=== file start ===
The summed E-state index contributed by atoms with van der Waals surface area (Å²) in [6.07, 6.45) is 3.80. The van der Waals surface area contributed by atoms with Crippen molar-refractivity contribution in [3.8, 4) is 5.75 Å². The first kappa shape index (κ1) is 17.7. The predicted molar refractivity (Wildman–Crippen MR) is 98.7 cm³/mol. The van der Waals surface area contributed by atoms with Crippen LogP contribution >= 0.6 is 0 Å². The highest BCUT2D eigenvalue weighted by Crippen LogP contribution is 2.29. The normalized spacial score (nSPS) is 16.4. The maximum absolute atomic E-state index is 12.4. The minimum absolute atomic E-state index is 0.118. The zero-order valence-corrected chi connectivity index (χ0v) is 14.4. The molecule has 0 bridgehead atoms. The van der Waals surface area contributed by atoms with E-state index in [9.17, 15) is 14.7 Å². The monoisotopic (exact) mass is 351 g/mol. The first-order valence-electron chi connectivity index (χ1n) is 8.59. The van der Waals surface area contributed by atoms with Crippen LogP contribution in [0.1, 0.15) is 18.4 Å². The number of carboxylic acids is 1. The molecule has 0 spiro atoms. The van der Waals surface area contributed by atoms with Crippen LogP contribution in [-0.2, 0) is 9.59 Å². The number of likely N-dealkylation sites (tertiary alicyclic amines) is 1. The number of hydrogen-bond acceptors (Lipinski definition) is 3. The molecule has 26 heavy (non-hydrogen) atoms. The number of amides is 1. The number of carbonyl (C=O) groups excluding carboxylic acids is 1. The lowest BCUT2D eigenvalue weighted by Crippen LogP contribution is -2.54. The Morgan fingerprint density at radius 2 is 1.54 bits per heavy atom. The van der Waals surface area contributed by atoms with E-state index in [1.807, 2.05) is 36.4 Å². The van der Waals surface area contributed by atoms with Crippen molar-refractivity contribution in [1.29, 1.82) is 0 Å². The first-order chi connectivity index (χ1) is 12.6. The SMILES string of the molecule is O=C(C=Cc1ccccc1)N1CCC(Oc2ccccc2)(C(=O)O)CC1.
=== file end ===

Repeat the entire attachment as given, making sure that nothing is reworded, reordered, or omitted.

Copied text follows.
The summed E-state index contributed by atoms with van der Waals surface area (Å²) in [6.07, 6.45) is 3.80. The van der Waals surface area contributed by atoms with Crippen molar-refractivity contribution in [3.8, 4) is 5.75 Å². The first kappa shape index (κ1) is 17.7. The predicted molar refractivity (Wildman–Crippen MR) is 98.7 cm³/mol. The van der Waals surface area contributed by atoms with Crippen LogP contribution >= 0.6 is 0 Å². The highest BCUT2D eigenvalue weighted by Crippen LogP contribution is 2.29. The normalized spacial score (nSPS) is 16.4. The maximum absolute atomic E-state index is 12.4. The minimum absolute atomic E-state index is 0.118. The zero-order valence-corrected chi connectivity index (χ0v) is 14.4. The molecule has 0 bridgehead atoms. The van der Waals surface area contributed by atoms with E-state index in [9.17, 15) is 14.7 Å². The monoisotopic (exact) mass is 351 g/mol. The first-order valence-electron chi connectivity index (χ1n) is 8.59. The van der Waals surface area contributed by atoms with Crippen LogP contribution in [0.1, 0.15) is 18.4 Å². The number of carboxylic acids is 1. The molecule has 0 spiro atoms. The van der Waals surface area contributed by atoms with Crippen LogP contribution in [-0.2, 0) is 9.59 Å². The number of likely N-dealkylation sites (tertiary alicyclic amines) is 1. The number of hydrogen-bond acceptors (Lipinski definition) is 3. The molecule has 26 heavy (non-hydrogen) atoms. The number of amides is 1. The number of carbonyl (C=O) groups excluding carboxylic acids is 1. The lowest BCUT2D eigenvalue weighted by Crippen LogP contribution is -2.54. The Morgan fingerprint density at radius 2 is 1.54 bits per heavy atom. The van der Waals surface area contributed by atoms with E-state index in [1.807, 2.05) is 36.4 Å². The van der Waals surface area contributed by atoms with Crippen molar-refractivity contribution in [1.29, 1.82) is 0 Å². The first-order chi connectivity index (χ1) is 12.6. The SMILES string of the molecule is O=C(C=Cc1ccccc1)N1CCC(Oc2ccccc2)(C(=O)O)CC1.